Setting Small Goals for Thru-Hiking Success
Text from me to my husband: “Fuck these fucking mountains.”
For some reason, I had it in my head that finishing the Smokies on Thursday would be an easy day. I was feeling like the trail OWED me an easy day after 6,500 feet of descent and a week of crazy weather. The climb up to Max Patch was substantial and the weather hot and humid. I’m learning quickly that the trail doesn’t owe me anything, and that to continue this quest, I am going to have to break this HUGE goal into smaller targets.
Setting small goals
According to the website RescueTime Blog, “Our ability to stick to large goals requires mental and emotional energy as much as strategy and planning … there is a special power in setting smaller goals.” Harvard Professor Teresa Amabile calls it the Progress Principle: small wins build motivation, inspiration, and innovation.
How do you eat an elephant? One bite at a time.
Carrying four days of food before finding some sort of resupply seems to be working best for me. Instead of planning for a full six months or even a full week, I now plan for only three to four days. I then try to plan how many meals I will need depending on what time I will be coming into a town or hostel. When I get to that place, I reward myself with good food, coffee, shampoo, and a bed.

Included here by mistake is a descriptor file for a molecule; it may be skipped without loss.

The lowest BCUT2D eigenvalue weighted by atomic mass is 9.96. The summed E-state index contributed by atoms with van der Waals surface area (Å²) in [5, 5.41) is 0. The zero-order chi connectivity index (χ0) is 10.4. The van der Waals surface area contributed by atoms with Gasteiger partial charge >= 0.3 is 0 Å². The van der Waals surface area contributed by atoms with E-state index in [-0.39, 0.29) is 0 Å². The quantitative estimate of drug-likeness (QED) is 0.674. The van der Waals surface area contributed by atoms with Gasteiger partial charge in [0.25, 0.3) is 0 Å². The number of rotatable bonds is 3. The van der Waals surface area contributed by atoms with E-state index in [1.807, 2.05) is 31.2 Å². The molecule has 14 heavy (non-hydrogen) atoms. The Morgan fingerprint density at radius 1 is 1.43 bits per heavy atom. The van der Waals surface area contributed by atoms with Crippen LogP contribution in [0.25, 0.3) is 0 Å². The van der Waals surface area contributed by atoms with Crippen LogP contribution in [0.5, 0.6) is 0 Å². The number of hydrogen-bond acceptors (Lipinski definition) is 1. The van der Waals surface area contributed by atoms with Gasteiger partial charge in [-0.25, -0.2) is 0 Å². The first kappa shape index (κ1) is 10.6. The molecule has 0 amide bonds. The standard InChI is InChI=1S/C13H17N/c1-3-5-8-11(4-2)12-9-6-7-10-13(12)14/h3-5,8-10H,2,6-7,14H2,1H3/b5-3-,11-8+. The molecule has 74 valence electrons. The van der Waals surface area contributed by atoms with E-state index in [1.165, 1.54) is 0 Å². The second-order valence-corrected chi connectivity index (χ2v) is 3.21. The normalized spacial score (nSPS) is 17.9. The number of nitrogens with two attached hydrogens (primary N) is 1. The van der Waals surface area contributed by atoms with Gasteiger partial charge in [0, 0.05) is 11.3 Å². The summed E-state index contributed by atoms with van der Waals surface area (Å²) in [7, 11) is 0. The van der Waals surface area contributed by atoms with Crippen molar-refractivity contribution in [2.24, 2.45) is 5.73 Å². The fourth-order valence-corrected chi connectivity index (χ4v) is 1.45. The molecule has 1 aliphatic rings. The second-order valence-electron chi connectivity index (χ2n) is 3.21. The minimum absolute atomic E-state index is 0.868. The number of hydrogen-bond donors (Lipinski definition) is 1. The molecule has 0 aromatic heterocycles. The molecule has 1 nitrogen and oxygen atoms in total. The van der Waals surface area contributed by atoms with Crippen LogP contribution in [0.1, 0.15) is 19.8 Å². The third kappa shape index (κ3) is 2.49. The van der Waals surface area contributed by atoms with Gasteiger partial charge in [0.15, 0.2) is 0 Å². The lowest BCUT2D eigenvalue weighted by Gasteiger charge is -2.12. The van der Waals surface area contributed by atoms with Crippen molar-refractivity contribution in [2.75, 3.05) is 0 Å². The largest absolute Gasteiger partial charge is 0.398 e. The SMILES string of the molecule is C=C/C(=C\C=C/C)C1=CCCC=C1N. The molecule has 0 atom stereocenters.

Next, I break it down by the day. What does the elevation look like today? How is the weather? How many springs for water are available? I allow myself to stop at an earlier shelter or campsite if needed and possible. I make hot meals for myself and dinner and have a cup of tea. It is important that I adjust my goals if needed, and go with the flow.
Hour by hour
Then I break it down by the hour. I try to stop and take my pack off every two hours to eat a snack and set a lunch goal for myself. Most days, my pace seems to average around 2 miles an hour, so I think of my day in time instead of mileage.
Minute by minute
And then sometimes I have to break it down to the minutes. “Just make it up to the summit and then you can sit down on a log for a while.” Just keep going a few more steps and then stop to catch your breath. More often than not, this is how I make it through my days.
This week has been tough—beautiful but challenging. I am starting to miss my family, and am a bit concerned about weight loss; but sitting here writing in the sanctuary of Hot Springs with a hot breakfast and the luxury of a latte, I am full again. I NEED this zero-day both physically and emotionally, then tomorrow I will take baby steps on to my next stop in Erwin, Tennessee.
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